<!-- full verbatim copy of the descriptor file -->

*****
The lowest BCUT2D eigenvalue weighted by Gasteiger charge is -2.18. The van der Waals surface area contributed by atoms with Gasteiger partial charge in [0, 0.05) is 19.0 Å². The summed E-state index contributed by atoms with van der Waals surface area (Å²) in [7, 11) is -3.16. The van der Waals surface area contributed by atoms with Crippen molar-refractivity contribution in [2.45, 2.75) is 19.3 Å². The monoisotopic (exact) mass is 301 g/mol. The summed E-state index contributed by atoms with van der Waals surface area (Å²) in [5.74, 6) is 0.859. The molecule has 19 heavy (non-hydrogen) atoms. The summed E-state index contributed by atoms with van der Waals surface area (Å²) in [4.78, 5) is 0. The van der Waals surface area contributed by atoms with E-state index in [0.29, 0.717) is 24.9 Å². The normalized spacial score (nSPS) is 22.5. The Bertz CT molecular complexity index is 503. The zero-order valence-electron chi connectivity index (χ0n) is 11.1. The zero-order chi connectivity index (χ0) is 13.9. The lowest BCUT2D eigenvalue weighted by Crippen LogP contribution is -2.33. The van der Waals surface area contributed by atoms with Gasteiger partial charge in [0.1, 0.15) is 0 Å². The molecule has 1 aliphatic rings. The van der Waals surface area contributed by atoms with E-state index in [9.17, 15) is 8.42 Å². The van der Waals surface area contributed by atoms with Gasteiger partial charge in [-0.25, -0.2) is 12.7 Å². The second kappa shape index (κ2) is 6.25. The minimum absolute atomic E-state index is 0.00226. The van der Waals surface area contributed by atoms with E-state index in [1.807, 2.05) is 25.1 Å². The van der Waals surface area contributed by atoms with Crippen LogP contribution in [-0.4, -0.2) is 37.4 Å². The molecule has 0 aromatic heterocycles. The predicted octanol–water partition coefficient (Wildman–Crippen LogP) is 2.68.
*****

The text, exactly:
The lowest BCUT2D eigenvalue weighted by Gasteiger charge is -2.18. The van der Waals surface area contributed by atoms with Gasteiger partial charge in [0, 0.05) is 19.0 Å². The summed E-state index contributed by atoms with van der Waals surface area (Å²) in [7, 11) is -3.16. The van der Waals surface area contributed by atoms with Crippen molar-refractivity contribution in [2.45, 2.75) is 19.3 Å². The monoisotopic (exact) mass is 301 g/mol. The summed E-state index contributed by atoms with van der Waals surface area (Å²) in [5.74, 6) is 0.859. The molecule has 19 heavy (non-hydrogen) atoms. The summed E-state index contributed by atoms with van der Waals surface area (Å²) in [4.78, 5) is 0. The van der Waals surface area contributed by atoms with E-state index in [0.29, 0.717) is 24.9 Å². The normalized spacial score (nSPS) is 22.5. The Bertz CT molecular complexity index is 503. The zero-order valence-electron chi connectivity index (χ0n) is 11.1. The zero-order chi connectivity index (χ0) is 13.9. The lowest BCUT2D eigenvalue weighted by Crippen LogP contribution is -2.33. The van der Waals surface area contributed by atoms with Gasteiger partial charge in [0.1, 0.15) is 0 Å². The molecule has 1 aliphatic rings. The van der Waals surface area contributed by atoms with E-state index in [9.17, 15) is 8.42 Å². The van der Waals surface area contributed by atoms with Gasteiger partial charge in [-0.25, -0.2) is 12.7 Å². The second kappa shape index (κ2) is 6.25. The minimum absolute atomic E-state index is 0.00226. The van der Waals surface area contributed by atoms with E-state index in [1.807, 2.05) is 25.1 Å². The van der Waals surface area contributed by atoms with Crippen LogP contribution in [-0.4, -0.2) is 37.4 Å². The molecule has 0 aromatic heterocycles. The predicted octanol–water partition coefficient (Wildman–Crippen LogP) is 2.68.